Poultry Project Part II

Poultry Project Part II
Posted on 10/06/2020
This is the image for the news article titled Poultry Project Part II

Turkey ProjectTurkey Project



A duo of Indian Lake High School/Ohio Hi-Point FFA students has partnered up for another successful poultry project on campus. 

Sophomores Colby Borgerding and Hunter Gross visit the “hoop house” by the high school twice a day to tend to their flock. 

Their baby turkeys arrived as “poults” in early August. Since then, Borgerding and Gross have been feeding and watering, cleaning the pen and spreading new bedding for approximately 30 rapidly growing birds. 

“They’ll do anything for food,” Borgerding says. “But they are not very friendly birds.”

Gross agrees, “Turkeys have a mind of their own. They are always looking for a way to escape.”

Early in the project, some poults got out and did not survive a racoon attack. Now the hoop house is further fortified and the birds are safe through the first of November.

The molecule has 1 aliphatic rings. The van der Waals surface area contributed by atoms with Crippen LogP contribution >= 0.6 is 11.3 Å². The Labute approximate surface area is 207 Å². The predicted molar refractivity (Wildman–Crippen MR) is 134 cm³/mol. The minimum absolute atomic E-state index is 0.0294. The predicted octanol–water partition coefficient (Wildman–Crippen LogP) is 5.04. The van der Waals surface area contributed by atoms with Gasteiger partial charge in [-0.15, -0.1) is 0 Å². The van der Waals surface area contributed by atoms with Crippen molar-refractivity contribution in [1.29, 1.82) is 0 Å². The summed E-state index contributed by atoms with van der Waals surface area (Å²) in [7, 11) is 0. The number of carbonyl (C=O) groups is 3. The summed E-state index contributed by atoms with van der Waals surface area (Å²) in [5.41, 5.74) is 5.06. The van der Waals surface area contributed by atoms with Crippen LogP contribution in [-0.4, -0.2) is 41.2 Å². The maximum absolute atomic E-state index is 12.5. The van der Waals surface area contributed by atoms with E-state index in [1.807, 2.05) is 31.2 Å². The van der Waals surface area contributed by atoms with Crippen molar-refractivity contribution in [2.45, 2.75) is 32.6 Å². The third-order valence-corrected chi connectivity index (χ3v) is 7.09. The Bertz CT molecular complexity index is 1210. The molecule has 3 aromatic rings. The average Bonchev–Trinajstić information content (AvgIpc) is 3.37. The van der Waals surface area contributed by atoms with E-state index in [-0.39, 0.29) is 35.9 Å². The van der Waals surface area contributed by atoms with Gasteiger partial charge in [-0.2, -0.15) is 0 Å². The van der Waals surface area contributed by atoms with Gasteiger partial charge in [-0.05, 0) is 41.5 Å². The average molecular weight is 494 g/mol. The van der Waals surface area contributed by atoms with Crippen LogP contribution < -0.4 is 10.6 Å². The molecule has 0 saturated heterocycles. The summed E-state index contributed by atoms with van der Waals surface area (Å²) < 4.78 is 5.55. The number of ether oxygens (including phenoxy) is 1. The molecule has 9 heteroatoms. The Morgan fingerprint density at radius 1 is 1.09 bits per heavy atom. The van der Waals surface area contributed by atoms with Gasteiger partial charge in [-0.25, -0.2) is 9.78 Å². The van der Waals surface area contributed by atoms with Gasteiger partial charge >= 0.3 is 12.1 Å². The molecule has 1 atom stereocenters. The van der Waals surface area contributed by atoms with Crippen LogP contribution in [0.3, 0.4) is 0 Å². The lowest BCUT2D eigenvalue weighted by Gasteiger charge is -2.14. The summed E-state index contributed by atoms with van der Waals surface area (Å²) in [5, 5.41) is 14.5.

To fund this project, ILHS/OHP FFA Advisor and Ag Educator Tanner Schoen says the chapter applied for and received a $2,500 Agricultural and Rural Community Outreach Program grant through the Ohio FFA and Ohio Department of Agriculture. The money was used to purchase the poults and needed supplies. These turkeys will remain in the hoop house for a few more weeks. Then they will be processed in mid-November. Borgerding and Gross plan to take orders to sell half of their turkeys ahead of Thanksgiving. The other half will be donated to a local food bank to feed area families over the holidays. 

Earlier in the year, Borgerding and Gross raised 60 chickens and took them to the Logan County Fair in July. One of Borgerding’s birds earned Reserve Grand Champion Meat Pen. The boys are following in the footsteps of senior FFA student Allix Cotterman, who also raised turkeys and award-winning chickens on campus last year.

As the poultry project winds down, both Borgerding and Gross are excited about the new 3-acre pasture that is being developed on campus that will allow students to raise larger animals. 

“I’ve learned I would much rather raise bigger livestock, like cattle or sheep over birds,” Borgerding says.

Borgerding and Gross will use the experience and money earned through the project for their official FFA Supervised Agricultural Experience. Both hope to obtain their State FFA Degree as juniors next year.